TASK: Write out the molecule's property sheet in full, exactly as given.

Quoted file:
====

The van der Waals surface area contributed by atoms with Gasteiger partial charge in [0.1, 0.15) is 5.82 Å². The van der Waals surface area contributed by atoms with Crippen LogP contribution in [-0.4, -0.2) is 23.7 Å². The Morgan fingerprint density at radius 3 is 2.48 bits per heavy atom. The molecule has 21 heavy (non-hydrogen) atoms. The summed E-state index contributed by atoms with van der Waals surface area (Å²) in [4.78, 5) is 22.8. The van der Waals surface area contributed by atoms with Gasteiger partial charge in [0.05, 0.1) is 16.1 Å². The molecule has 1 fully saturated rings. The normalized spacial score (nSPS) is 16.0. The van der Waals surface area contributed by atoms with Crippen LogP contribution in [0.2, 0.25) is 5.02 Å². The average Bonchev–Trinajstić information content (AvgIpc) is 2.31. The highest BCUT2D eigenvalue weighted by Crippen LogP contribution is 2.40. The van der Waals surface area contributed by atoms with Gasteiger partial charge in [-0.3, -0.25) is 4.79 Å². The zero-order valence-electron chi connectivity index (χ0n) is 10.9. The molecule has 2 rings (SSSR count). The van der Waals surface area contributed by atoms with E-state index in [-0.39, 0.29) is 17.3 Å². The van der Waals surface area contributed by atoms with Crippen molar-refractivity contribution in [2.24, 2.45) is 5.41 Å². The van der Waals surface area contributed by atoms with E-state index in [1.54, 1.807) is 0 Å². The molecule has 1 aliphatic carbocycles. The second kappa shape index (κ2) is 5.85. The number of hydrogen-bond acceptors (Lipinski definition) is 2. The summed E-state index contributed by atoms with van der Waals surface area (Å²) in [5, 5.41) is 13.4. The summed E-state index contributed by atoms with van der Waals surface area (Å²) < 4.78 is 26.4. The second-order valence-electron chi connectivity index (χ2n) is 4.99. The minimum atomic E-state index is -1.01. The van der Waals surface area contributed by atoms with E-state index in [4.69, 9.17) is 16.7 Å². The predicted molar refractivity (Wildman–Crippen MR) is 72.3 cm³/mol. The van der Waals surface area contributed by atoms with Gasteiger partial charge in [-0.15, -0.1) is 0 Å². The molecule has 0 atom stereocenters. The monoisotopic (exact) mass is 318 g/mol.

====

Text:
The van der Waals surface area contributed by atoms with Gasteiger partial charge in [0.1, 0.15) is 5.82 Å². The van der Waals surface area contributed by atoms with Crippen LogP contribution in [-0.4, -0.2) is 23.7 Å². The Morgan fingerprint density at radius 3 is 2.48 bits per heavy atom. The molecule has 21 heavy (non-hydrogen) atoms. The summed E-state index contributed by atoms with van der Waals surface area (Å²) in [4.78, 5) is 22.8. The van der Waals surface area contributed by atoms with Gasteiger partial charge in [0.05, 0.1) is 16.1 Å². The molecule has 1 fully saturated rings. The normalized spacial score (nSPS) is 16.0. The van der Waals surface area contributed by atoms with Crippen LogP contribution in [0.2, 0.25) is 5.02 Å². The average Bonchev–Trinajstić information content (AvgIpc) is 2.31. The highest BCUT2D eigenvalue weighted by Crippen LogP contribution is 2.40. The van der Waals surface area contributed by atoms with Gasteiger partial charge in [-0.3, -0.25) is 4.79 Å². The zero-order valence-electron chi connectivity index (χ0n) is 10.9. The molecule has 2 rings (SSSR count). The van der Waals surface area contributed by atoms with E-state index in [-0.39, 0.29) is 17.3 Å². The van der Waals surface area contributed by atoms with Crippen molar-refractivity contribution in [2.24, 2.45) is 5.41 Å². The van der Waals surface area contributed by atoms with E-state index in [1.54, 1.807) is 0 Å². The molecule has 1 aliphatic carbocycles. The second kappa shape index (κ2) is 5.85. The number of hydrogen-bond acceptors (Lipinski definition) is 2. The summed E-state index contributed by atoms with van der Waals surface area (Å²) in [5, 5.41) is 13.4. The summed E-state index contributed by atoms with van der Waals surface area (Å²) < 4.78 is 26.4. The second-order valence-electron chi connectivity index (χ2n) is 4.99. The minimum atomic E-state index is -1.01. The van der Waals surface area contributed by atoms with E-state index in [4.69, 9.17) is 16.7 Å². The predicted molar refractivity (Wildman–Crippen MR) is 72.3 cm³/mol. The van der Waals surface area contributed by atoms with Gasteiger partial charge in [-0.15, -0.1) is 0 Å². The molecule has 0 atom stereocenters. The monoisotopic (exact) mass is 318 g/mol.